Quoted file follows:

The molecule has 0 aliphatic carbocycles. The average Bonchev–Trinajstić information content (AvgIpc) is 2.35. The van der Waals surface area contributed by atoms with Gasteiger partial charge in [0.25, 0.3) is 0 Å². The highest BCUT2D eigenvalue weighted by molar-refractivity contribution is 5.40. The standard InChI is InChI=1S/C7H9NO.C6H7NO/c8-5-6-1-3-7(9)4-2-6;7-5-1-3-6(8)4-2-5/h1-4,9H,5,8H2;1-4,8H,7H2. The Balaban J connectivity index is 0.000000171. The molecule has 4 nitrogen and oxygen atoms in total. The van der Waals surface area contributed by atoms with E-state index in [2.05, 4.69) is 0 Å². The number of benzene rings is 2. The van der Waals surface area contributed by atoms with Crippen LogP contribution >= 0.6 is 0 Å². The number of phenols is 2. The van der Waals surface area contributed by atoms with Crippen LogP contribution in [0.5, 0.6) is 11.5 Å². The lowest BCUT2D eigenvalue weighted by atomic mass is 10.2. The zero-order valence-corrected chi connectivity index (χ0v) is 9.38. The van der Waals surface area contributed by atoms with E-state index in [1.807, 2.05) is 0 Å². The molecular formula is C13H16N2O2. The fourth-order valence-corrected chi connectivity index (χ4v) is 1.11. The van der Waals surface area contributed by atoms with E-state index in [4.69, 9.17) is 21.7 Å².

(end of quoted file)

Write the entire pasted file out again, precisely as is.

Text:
The molecule has 0 aliphatic carbocycles. The average Bonchev–Trinajstić information content (AvgIpc) is 2.35. The van der Waals surface area contributed by atoms with Gasteiger partial charge in [0.25, 0.3) is 0 Å². The highest BCUT2D eigenvalue weighted by molar-refractivity contribution is 5.40. The standard InChI is InChI=1S/C7H9NO.C6H7NO/c8-5-6-1-3-7(9)4-2-6;7-5-1-3-6(8)4-2-5/h1-4,9H,5,8H2;1-4,8H,7H2. The Balaban J connectivity index is 0.000000171. The molecule has 4 nitrogen and oxygen atoms in total. The van der Waals surface area contributed by atoms with E-state index in [2.05, 4.69) is 0 Å². The number of benzene rings is 2. The van der Waals surface area contributed by atoms with Crippen LogP contribution >= 0.6 is 0 Å². The number of phenols is 2. The van der Waals surface area contributed by atoms with Crippen LogP contribution in [0.5, 0.6) is 11.5 Å². The lowest BCUT2D eigenvalue weighted by atomic mass is 10.2. The zero-order valence-corrected chi connectivity index (χ0v) is 9.38. The van der Waals surface area contributed by atoms with E-state index in [1.807, 2.05) is 0 Å². The molecular formula is C13H16N2O2. The fourth-order valence-corrected chi connectivity index (χ4v) is 1.11. The van der Waals surface area contributed by atoms with E-state index in [4.69, 9.17) is 21.7 Å².